Merlot Price Ranges
|Price Range (USD)
Shopping tip: Look for wine sales to discover higher-quality Merlots that fit within your budget.
If you’re shopping for Merlot wine, good for you! Merlot’s a personal favorite and Merlot wine price is, for the most part, connected directly to quality.
A good price for entry-level Merlots will cost $4-$10 USD, mid-priced Merlot bottles cost $10-$15 USD, premium Merlots cost $15-$20 USD, and super-premium Merlots will cost between $20-$30 USD. You can shop wine sales to find higher-quality Merlot wines while sticking to your wine budget.
Here’s what you need to know about buying Merlot and what’s a good Merlot wine price.
- What is Merlot wine?
- How popular is Merlot wine?
- 4 Factors Affecting Merlot Wine Price
- What’s the Average Price Range for a Bottle of Merlot Wine?
- How to find the best price for a bottle of Merlot wine
- Final Thoughts – A Good Merlot Bottle Price Is Worth Shopping For!
- Thirsty for More?
What is Merlot wine?
Merlot is a dry red table wine first cultivated in the Bordeaux region of France. Merlot crafts smooth, medium-tannin reds with a pronounced core of red plum and blackberry notes. Often described as velvety and plush, Merlot makes an excellent wine for newer wine drinkers who may find powerful, astringent tannins in wines like Cabernet Sauvignon off-putting.
Helpful Tip: Tannins are that drying sensation you feel in your mouth when you drink red wine. Here’s a 30-second tasting tip on how to taste wine tannins.
Merlot wines have what’s called an “affinity” for oak, meaning that the wine’s plush profile works well with flavors from oak barrels like vanilla, toast, and warm baking spice.
How popular is Merlot wine?
Merlot is one of the most widely planted red grapes grown around the world, but it isn’t the most popular red grape.
In California, Merlot made up 5% of all wine grapes harvest in 2022. By contrast, Cabernet Sauvignon made up 15% of the total harvest, Zinfandel accounted for 8%, and Pinot Noir accounted for 6.4%.
Helpful Tip: Every year, the US Department of Agriculture publishes the Crush Report. Here’s a link to the government website where you can download all kinds of wine-related data (external link).
Merlot used to be more popular, but recent wine-drinking trends have led to growth in Cabernet Sauvignon and Sauvignon Blanc.
Despite these trends, Merlot makes excellent blending wines to soften out the more structured and powerful Cabernet Sauvignon, and as a delicious dry red table wine in its own right.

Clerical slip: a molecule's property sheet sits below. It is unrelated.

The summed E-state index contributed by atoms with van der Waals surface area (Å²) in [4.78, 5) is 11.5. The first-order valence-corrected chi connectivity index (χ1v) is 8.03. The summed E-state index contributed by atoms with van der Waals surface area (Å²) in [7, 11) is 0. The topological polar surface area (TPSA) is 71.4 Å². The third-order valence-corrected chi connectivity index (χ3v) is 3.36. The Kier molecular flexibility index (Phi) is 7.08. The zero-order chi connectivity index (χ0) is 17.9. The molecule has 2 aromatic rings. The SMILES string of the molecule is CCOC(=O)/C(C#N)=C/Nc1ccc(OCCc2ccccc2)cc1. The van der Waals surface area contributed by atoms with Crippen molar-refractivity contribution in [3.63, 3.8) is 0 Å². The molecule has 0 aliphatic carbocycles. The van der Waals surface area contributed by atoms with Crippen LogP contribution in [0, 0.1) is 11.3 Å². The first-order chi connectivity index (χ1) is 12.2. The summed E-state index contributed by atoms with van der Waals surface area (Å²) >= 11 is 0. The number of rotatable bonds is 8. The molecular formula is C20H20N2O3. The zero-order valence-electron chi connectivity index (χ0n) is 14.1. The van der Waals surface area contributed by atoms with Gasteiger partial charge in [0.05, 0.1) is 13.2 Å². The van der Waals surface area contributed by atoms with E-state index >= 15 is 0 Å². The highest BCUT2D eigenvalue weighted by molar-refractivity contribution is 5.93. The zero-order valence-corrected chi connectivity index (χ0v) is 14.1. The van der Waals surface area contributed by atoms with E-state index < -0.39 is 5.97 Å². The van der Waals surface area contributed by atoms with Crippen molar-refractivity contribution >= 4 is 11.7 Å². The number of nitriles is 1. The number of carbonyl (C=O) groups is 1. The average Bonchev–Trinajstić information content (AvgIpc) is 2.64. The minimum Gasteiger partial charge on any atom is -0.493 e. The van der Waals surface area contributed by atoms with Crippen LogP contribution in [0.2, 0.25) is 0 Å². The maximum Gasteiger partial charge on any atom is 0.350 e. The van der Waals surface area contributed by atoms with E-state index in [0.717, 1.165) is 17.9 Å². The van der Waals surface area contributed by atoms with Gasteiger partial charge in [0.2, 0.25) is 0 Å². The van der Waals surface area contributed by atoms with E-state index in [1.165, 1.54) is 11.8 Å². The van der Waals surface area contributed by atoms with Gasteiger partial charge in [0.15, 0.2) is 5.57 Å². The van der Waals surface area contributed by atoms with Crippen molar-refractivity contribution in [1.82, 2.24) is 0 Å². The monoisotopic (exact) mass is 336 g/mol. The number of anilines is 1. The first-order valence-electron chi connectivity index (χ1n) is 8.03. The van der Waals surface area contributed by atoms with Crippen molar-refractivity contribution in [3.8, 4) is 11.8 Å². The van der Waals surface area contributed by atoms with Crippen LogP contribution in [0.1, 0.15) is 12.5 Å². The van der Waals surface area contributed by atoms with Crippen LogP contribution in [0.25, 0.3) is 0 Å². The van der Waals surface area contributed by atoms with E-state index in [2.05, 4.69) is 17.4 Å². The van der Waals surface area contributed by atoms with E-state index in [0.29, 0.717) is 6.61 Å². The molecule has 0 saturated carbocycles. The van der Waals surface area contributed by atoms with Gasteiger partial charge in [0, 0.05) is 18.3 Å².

But how do you know what’s a good price to pay for a bottle of Merlot wine? Here’s what you need to know.
4 Factors Affecting Merlot Wine Price
Many different factors affect the price you’ll pay for a bottle of Merlot, including the quality of the grapes, the vineyard location, the wine’s production methods, and also the brand reputation.
Factor Affecting Merlot Wine Price #1: Quality Merlot Grapes
As stated earlier, Merlot grapes are grown around the world, and those grapes come in different quality levels. Vineyards planted to maximize grape yield will have lighter aromas and less-intensive flavors. These grapes will go into inexpensive, entry-level Merlot wines.
Merlot grapes that come from vineyards where the farmers limit yields (total amount of grapes grown) will produce Merlot grapes with concentrated flavors destined for more expensive Merlot wines.
Factor Affecting Merlot Wine Price #2: Location of the Merlot Vineyard
The location of the Merlot vineyard plays a significant role in the total cost of your Merlot wine. Vineyards on steeply-sloped hills or planted on expensive land (Napa or Bordeaux), will cost more to farm and result in higher-priced Merlot wines. Vineyards planted on flat growing sites that can be mechanically farmed and vineyards on inexpensive land will result in wines that are less expensive to make.
Helpful Tip: Check out this post that covers where Merlot grapes are grown around the world.
Factor Affecting Merlot Wine Price #3: Production Methods
How your Merlot wine is made, or the production methods, also impact the price of your Merlot wine. Merlot wines made in huge, 50,000 liter wine tanks (a mind-boggling 60,000 wine bottles worth of wine) with oak chips for oak flavoring will cost much less than Merlot loveling aged in French oak wine barrels thanks to economies of scale.
Helpful Tip: Here’s an in-depth post that explores oak barrels and winemaking – which is equal parts history and wine – a great read to pair with a glass of something fermented.😉
Factor Affecting Merlot Wine Price #4: Brand Reputation
Obviously, much of what goes into the price for a bottle of Merlot wine involves the actual grape growing, grapes, and winemaking, but the producer’s image, or brand reputation, is just as important when it comes down to bottle price.
For example, producers that have a luxury or iconic image will market their wines in the ultra-premium or even icon price categories.
Producers who are targeting an entry-level consumer market will price their wines inexpensively. Every wine producer (brand label) has a target consumer market and price band they want to sell their wines.
Helpful (but lengthy) Post: These four factors: grapes, vineyard, production method, and brand reputation are the basics for pricing wine. If you really, really want to know what goes into the price you see on a bottle of wine, I put together the ultimate guide that breaks down wine bottle prices here.
What’s the Average Price Range for a Bottle of Merlot Wine?
The average price range for a bottle of Merlot wine can be broken down into 4 categories:
- entry-level Merlot wine ($4-$10 USD)
- mid-range Merlot wine ($10-$15 USD), and
- premium Merlot wine ($15-$20 USD).
- super premium Merlot wines cost $20-$30 USD.
Helpful Winebuying Tip: You may find extreme-value Merlot wines under $4 USD (like Two-Buck Chuck). But you’ll find entry-level Merlot is right above the extreme-value category.
At the upper end, iconic Merlots are in a category all to themselves fetching several hundred to several thousands of dollars.
A Good Price for Entry-Level Merlot Wine: $4-$10 USD